The 9 steps to organize by process

  1. Think
  2. Plan
  3. Group like things with like things
  4. Place items most used in most accessible places
  5. Be consistently consistent
  6. Label everything
  7. Simplify every chance you get
  8. Avoid the words “for now…”
  9. Leave yourself some breathing space

Take your time with the plan before going out to buy new office supplies, equipment, or storage solutions.

7 things to consider concerning office organization and set-up

  1. Furniture
  2. Fixtures
  3. Equipment
  4. Lighting
  5. Cable management
  6. Shared spaces (employees and customers)
  7. Storage

When you begin to use the work zones you’ve set up you may find the actual flow needs tweaking. That’s fine. Be open to the idea of moving containers or changing your zones to best fit your needs, while keeping in mind the principles of organization. Think in terms of giving yourself permission to change the system, while being organized about the change itself. If a process is not working, try to determine if it is being handled in the wrong processing zone. Perhaps a change of location is all that is needed.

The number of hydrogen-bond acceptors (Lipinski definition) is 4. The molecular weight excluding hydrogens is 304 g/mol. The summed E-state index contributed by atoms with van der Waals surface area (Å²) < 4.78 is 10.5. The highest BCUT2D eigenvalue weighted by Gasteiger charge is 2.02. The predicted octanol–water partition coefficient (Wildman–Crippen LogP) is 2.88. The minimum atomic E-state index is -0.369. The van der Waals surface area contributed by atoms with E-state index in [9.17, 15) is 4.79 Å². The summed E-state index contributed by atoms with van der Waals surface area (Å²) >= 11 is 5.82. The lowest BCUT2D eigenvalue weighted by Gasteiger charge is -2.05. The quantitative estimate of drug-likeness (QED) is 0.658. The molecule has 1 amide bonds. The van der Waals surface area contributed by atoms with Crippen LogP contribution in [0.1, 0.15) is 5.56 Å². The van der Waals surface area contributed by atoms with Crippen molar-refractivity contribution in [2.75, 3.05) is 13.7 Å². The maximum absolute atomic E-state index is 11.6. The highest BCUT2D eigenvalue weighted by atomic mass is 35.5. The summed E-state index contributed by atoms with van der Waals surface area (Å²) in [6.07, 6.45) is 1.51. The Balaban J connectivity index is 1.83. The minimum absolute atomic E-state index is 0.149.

Using whatever horizontal space is available (for instance, a kitchen table or a rickety old desk) is fine to get started. But making your office space as ergonomically satisfying, as conducive to work, and as handsome as possible as soon as possible is a big step to scaling both your office processes as well as your overall operation.

Lastly, a few things for the cab

To give you a little icing for the cake of your organized office spaces I thought I would mention these handy organizing tools for use in your vehicles. Duluth Trading has a couple of office-cab organizers found here and here. Plus you may want to stop by Mobilegear to see this nice organizing solution.

Today: Jot down some ideas concerning how you can begin making your physical office processes work more systematically.

Tomorrow: Start putting the pieces of your office processes puzzle together. Keep adding pieces daily until you have a stunning, new picture to look at.  

*****

This is the last in a series of articles discussing ways of organizing your construction contracting office, shop, vehicle, and day. You can look through the list of all these articles right here.